Coroner and Livestock investigators defend military surplus guns

An investigator for the Wyoming Livestock Board poses with the M1911A1 he received through a Department of Defense surplus program.

An investigator for the Wyoming Livestock Board poses with the M1911A1 he received through a Department of Defense surplus program. (Photo: George Frey/AP)

Arkansas coroners, state tobacco regulators and cattle theft investigators in Wyoming are the latest groups to stand behind their recent participation in the Defense Department’s surplus property program.

The DoD program, officially the Law Enforcement Support Office, but better known as the 1033 Program, was set up in 1997. Run by the U.S. Army, it allows federal, tribal, state, and local law enforcement agencies to request excess equipment from the military’s stockpiles. The items available range from vehicles and aircraft, to office equipment and weapons.

In recent weeks there has been increased attention drawn to 1033 participants following scenes of heavily armed and armored law enforcement personnel in Ferguson, Missouri.

According to an investigation by the Associated Press, several unlikely agencies have received a myriad of arms and gear courtesy of the DoD. In Wyoming, the state Livestock Board received no less than seven surplus M1911A1 .45 ACP pistols, even though its agents, tasked with investigating cattle theft, are already issued Glock handguns.

“I guess primarily because I can’t stand Glocks,” Kim Clark, senior investigator with the Livestock Board, said.

According to an article in the Wyoming Tribune Eagle, cases of cattle theft, the only felony that the Livestock Board investigates, typically average one or two a year prior to 2014.

The cattle rustler squad is not alone in lining up for giveaways. In Arkansas, Sharp County Coroner Doug Wortham signed up for a Humvee, an M16 rifle, and a M1911. The vehicle is to respond to calls in the Ozarks while he explains the weapons are because, “I just wanted to protect myself.”

Although coroners in Arkansas have arrest powers, they rarely carry firearms openly. In 2012, when the coroner of Pulaski County sought to open carry on the job, he had to check with the state for guidance on if he and his assistants had to become certified law enforcement officers first.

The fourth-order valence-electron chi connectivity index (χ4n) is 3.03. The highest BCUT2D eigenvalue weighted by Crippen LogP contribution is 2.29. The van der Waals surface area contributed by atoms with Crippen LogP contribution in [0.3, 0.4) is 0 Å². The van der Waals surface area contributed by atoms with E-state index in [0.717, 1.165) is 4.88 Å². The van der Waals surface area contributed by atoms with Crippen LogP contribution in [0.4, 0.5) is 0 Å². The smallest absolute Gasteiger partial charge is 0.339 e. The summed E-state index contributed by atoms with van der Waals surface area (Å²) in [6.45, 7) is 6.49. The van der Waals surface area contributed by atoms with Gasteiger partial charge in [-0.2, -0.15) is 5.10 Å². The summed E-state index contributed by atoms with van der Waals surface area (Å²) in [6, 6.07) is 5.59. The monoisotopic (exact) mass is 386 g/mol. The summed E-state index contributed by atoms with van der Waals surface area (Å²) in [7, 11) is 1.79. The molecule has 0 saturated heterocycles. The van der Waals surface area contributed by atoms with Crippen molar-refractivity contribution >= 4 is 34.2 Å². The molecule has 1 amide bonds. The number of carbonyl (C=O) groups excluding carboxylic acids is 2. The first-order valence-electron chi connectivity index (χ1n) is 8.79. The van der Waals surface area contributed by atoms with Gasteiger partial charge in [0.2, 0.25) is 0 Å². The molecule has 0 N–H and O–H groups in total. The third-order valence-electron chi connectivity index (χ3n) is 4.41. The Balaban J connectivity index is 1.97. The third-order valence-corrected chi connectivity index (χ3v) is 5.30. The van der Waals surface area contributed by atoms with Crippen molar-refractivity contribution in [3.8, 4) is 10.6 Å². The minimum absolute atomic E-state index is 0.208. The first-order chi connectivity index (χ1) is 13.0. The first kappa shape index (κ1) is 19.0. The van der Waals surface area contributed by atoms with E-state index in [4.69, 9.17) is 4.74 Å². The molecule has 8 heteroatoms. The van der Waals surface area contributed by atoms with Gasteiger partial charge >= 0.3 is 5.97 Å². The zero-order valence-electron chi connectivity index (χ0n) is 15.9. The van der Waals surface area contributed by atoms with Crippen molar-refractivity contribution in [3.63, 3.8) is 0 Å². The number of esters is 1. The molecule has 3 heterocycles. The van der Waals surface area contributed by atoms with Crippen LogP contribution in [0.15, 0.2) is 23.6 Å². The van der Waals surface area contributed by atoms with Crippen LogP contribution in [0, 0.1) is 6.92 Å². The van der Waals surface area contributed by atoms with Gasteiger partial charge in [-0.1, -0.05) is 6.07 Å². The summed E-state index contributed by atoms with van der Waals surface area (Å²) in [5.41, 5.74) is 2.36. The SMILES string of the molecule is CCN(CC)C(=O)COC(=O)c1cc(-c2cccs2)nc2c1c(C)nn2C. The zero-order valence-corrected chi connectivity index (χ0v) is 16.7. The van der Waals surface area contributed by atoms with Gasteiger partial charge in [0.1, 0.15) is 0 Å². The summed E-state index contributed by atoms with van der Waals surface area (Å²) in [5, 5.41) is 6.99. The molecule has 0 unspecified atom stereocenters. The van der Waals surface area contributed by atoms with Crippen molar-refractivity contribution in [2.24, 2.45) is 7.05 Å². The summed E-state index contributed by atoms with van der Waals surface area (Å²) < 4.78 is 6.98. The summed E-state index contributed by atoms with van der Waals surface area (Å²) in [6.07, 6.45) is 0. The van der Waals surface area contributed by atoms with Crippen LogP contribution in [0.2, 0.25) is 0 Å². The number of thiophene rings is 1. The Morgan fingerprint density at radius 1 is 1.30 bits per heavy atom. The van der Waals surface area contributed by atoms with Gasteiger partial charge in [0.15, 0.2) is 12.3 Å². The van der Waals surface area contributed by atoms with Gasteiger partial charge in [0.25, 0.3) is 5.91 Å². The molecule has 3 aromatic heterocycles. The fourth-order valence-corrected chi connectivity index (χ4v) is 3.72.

Meanwhile, the state’s tobacco control agency picked up five surplus shotguns, advising the AP they need them to combat cigarette smugglers who may have ties to terrorism.

The recent public debate over the 1033 program has some in Congress and even the U.S. Attorney General’s office calling for more oversight and review. In opposition is the National Tactical Officers Association, the lobby group for the country’s SWAT teams, who argues that the program is essential to saving lives.

Essential or not, questionable acquisitions, such as when a Tennessee sheriff obtained 161 firearms for his 31-deputy department through the program, are gaining attention.

In recent months the San Diego Unified School District picked up a military-surplus Mine-Resistant Ambush Protected armored vehicle through the 1033 Program while additional campus law enforcement agencies have taken possession of rifles and other equipment. Last month, the Los Angeles Unified School District agreed to return an unused grenade launcher to the military but insisted on keeping its MRAP and 61 M16s, just in case.

Some agencies admittedly state that they have little use for the equipment. The Mississippi Department of Transportation, an agency separate from the State Highway Patrol tasked with regulating motor carriers, typically only break out their 1033-provided M14s on special occasion.

“We don’t actually shoot them or anything. They’re basically used as props during our ceremonies,” said MDOT representative Kenny Foote.